Canard du Jour: Reselling the remix
Of all the canards foisted on the professional creative community by the professional free riders, none has had such a sustained life as the “non-commercial use” dodge. I would suggest that the longevity of the fallacy is at the very core of Web 2.0 right alongside another reality: there is no free lunch. If you do not pay for a product, that’s because you are the product.
How are these two frauds connected? Fortunately, Lessig crystallizes the scam with yet another elaborate rationalization, his speciality. Lessig tells us about the “hybrid economy” in his book “Remix”. And what might the “hybrid economy” be?
“Where commercial entities leverage value from sharing economies.”
Think about that: Where commercial entities leverage value from sharing economies–or more precisely, where commercial entities extract commercial rents (a/k/a “profits”) that are not shared from works that are “shared” without charge by the creator. In other words, the commercial entity is given a supply of goods to sell and resell at no charge by users who do not quite understand that they are the product.
Nowhere is this rather demonic paradigm more clearly revealed than in Lessig’s disastrous appearance on The Colbert Report–in Lessig’s unquenchable craving for attention, he found himself caught in a trap and tried to laugh his way out of appearing to be yet another exploitation monger from Silicon Valley. I don’t know if Colbert intentionally set the trap, but either way we got to watch Lessig in a kind of verbal Chinese finger puzzle of Colbert’s making, but composed almost entirely of Lessig’s own hubris (at 1:12):
Colbert: “The hybrid economy is that everybody does the work, and Flickr makes the money!”
Lessig: ”Don’t tell anybody!”
This actually is not funny, unless you think it’s funny that you are the product. Then you should have a belly laugh.
On the one hand The Man 2.0 wants to say that the “sharing economy” is a noncommercial use of any copyrights that happen to find their way into the “sharing economy” (a/k/a Limewire, Isohunt, Creative Commons or YouTube). On the other hand, The Man 2.0 wants to extract commercial rents from those user created works–or if you prefer the machine-analog vocabulary, user “generated” works. Those user works may be family photographs or direct rip offs of other people’s stuff, but the principle is the same. The user gets nothing, an underlying copyright creator gets nothing, and the “commercial entity” gets all the commercial value it can extract.
Lessig cites Flickr as an example of his “hybrid economy.” So doesn’t this mean that people who give their copyrights away as part of Lessig’s ‘hybrid economy’–through “sharing licenses”– can have their works exploited to profit commercial entities without compensation? Is that what is really going on here? After all, when Flickr was sold to Yahoo! for millions in 2005 how much of that money was shared with the people who ‘shared’ their content with Flickr?
It’s natural that Lessig would want to focus on Flickr as a distraction from YouTube, the real behemoth in the “hybrid economy”. Ever try searching for “Casablanca full movie” on YouTube? Guess what you get? Casablanca the full movie, sliced into 10 parts. In fact, try that search as “[your favorite movie title] full movie” and see what you get. It’s probably up there and it’s probably sliced into 10 convenient little parts for you to do what you want with. (Which may explain why YouTube is increasing the maximum length of its clips, given that it’s such a hassle to download all those parts.)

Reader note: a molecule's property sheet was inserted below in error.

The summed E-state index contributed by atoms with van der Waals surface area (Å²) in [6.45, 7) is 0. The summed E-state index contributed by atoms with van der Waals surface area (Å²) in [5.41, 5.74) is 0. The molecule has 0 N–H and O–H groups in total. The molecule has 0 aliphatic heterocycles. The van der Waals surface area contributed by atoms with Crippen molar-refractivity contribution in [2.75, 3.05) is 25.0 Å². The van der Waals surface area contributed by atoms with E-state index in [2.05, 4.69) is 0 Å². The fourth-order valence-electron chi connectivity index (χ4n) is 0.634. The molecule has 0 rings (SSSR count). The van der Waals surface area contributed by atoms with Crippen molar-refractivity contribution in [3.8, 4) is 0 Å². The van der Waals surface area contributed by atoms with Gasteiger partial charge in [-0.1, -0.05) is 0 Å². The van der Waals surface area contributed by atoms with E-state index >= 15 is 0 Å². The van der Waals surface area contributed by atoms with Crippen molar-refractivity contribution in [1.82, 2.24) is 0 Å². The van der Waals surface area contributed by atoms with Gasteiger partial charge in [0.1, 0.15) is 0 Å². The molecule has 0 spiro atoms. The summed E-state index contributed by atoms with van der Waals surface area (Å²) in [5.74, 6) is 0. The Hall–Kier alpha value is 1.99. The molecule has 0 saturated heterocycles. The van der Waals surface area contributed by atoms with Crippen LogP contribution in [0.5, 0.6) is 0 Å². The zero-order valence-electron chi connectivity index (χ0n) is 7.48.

So is that a noncommercial use? Perhaps if you look at the pages where these clips from Casablanca appear on YouTube you won’t find ads being served. Does that mean that YouTube doesn’t benefit from having people searching and viewing these and thousands of other clips on the site?
If they didn’t benefit, don’t you think they would take down these clips without ads? A more likely explanation of why these clips are still up there is not any explanation about “hybrid economies” or anything else–it’s that there is an incremental benefit in traffic that accrues solely to YouTube even if particular pages have no advertising. At least that’s what the emails from the YouTube founders say unambiguously (produced by YouTube in the Viacom litigation).
Another part of the “hybrid economy” dodge is Creative Commons itself. The way I read the history, Creative Commons [Corporation] wasn’t founded by a bunch of songwriters getting together saying what we really need is a better way to give away our rights. It was founded by Lessig following the Supreme Court’s rejection of his ideas about limiting copyright for everyone else.
Let’s be clear: Google benefits from extracting commercial rents from noncommercial uses to an extent we cannot really imagine, and Google is one of Lessig’s biggest financial backers from what we can find. Google gave Creative Commons $1.5 million and persons related to Google gave hundreds of thousands more. It should be clear that Google does these things because it profits them to do so.
Which is fine–but don’t try to wrap it up in this “hybrid economy” or “noncommercial use” dodge. They want you to focus on the “noncommercial” or “sharing economy” and they don’t want you to look behind the curtain at the “commercial entity” eating your lunch. Actually eating several lunches. If the Megavideo indictment demonstrates nothing else, it demonstrates how the “hybrid economy” actually works.
Because lunch is not free and these ”remixes” are for resale.
“Canard du Jour” means “duck of the day”